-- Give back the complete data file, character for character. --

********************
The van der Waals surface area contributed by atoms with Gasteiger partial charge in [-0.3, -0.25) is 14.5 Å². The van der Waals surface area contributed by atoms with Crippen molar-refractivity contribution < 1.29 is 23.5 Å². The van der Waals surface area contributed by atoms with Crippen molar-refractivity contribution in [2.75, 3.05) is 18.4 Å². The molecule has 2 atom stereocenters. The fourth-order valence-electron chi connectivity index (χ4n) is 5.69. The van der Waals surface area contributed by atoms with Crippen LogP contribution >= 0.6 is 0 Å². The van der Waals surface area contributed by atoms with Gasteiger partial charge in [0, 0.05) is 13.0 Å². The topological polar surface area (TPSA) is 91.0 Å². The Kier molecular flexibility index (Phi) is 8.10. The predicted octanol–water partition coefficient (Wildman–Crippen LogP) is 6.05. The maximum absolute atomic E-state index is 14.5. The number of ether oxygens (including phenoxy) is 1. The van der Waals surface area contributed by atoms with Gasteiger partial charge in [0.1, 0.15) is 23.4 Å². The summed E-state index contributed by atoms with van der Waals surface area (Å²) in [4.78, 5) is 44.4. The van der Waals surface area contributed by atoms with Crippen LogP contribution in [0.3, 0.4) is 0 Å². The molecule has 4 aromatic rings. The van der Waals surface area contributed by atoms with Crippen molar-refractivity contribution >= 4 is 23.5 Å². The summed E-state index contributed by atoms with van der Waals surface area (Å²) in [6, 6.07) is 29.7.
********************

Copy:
The van der Waals surface area contributed by atoms with Gasteiger partial charge in [-0.3, -0.25) is 14.5 Å². The van der Waals surface area contributed by atoms with Crippen molar-refractivity contribution < 1.29 is 23.5 Å². The van der Waals surface area contributed by atoms with Crippen molar-refractivity contribution in [2.75, 3.05) is 18.4 Å². The molecule has 2 atom stereocenters. The fourth-order valence-electron chi connectivity index (χ4n) is 5.69. The van der Waals surface area contributed by atoms with Crippen LogP contribution >= 0.6 is 0 Å². The van der Waals surface area contributed by atoms with Gasteiger partial charge in [0, 0.05) is 13.0 Å². The topological polar surface area (TPSA) is 91.0 Å². The Kier molecular flexibility index (Phi) is 8.10. The predicted octanol–water partition coefficient (Wildman–Crippen LogP) is 6.05. The maximum absolute atomic E-state index is 14.5. The number of ether oxygens (including phenoxy) is 1. The van der Waals surface area contributed by atoms with Gasteiger partial charge in [0.1, 0.15) is 23.4 Å². The summed E-state index contributed by atoms with van der Waals surface area (Å²) in [4.78, 5) is 44.4. The van der Waals surface area contributed by atoms with Crippen LogP contribution in [0.3, 0.4) is 0 Å². The molecule has 4 aromatic rings. The van der Waals surface area contributed by atoms with Crippen molar-refractivity contribution >= 4 is 23.5 Å². The summed E-state index contributed by atoms with van der Waals surface area (Å²) in [6, 6.07) is 29.7.